Each week, The Sun's John McIntyre presents a moderately obscure but evocative word with which you may not be familiar — another brick to add to the wall of your working vocabulary. This week's word:
Sometimes English, instead of adapting from the Latin or Greek, reverts to its Germanic heritage of fusing words together. Scapegrace combines scape, an archaic variant of escape, with grace, in the theological sense. A scapegrace is literally a person who has escaped the grace of God.
In its milder applications, a scapegrace is mischievous and wayward, especially in references to a child or young person. An adult scapegrace is a reckless sort, or a scoundrel.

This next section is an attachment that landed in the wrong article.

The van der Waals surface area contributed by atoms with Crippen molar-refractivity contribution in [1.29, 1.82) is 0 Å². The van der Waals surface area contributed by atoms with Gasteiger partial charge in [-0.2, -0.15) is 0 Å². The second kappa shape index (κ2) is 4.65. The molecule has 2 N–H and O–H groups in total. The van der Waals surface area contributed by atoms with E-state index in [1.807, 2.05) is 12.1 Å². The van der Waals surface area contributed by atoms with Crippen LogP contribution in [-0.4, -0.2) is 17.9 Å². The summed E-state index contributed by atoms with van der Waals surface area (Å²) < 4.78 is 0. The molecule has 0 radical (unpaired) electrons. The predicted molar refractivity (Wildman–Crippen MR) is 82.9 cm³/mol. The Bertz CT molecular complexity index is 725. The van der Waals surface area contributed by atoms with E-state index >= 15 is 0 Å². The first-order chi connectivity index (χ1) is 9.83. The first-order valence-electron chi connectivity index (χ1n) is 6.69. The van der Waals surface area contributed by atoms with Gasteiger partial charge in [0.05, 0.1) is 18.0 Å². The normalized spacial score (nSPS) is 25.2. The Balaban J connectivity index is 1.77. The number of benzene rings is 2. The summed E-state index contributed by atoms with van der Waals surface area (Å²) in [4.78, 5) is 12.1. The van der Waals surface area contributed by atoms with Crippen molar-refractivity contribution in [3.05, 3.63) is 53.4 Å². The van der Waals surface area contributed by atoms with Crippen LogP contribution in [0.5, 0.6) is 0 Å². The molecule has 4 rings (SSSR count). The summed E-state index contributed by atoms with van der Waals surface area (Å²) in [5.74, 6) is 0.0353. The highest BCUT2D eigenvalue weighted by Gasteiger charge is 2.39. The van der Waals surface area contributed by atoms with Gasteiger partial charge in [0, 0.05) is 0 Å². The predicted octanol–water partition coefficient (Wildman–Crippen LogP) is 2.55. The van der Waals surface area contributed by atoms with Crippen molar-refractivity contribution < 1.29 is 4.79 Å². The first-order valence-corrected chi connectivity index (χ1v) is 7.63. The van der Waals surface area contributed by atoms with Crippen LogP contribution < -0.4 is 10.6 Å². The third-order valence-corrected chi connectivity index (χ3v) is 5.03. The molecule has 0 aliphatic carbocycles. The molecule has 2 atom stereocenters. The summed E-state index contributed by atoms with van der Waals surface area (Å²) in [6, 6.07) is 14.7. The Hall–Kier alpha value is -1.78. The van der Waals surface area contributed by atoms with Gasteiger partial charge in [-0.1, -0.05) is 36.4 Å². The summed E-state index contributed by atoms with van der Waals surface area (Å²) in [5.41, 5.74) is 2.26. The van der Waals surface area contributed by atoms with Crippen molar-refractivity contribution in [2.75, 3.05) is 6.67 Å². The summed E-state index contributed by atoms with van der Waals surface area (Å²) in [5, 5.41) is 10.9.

The word carries a 19th-century tone, as in this example from Hawthorne's "House of the Seven Gables": "According to this version of the story, Judge Pyncheon, exemplary as we have portrayed him in our narrative, was, in his youth, an apparently irreclaimable scapegrace."
Example: The word can also serve as an adjective: Their scapegrace nephew was sent back to the penitentiary after violating his parole.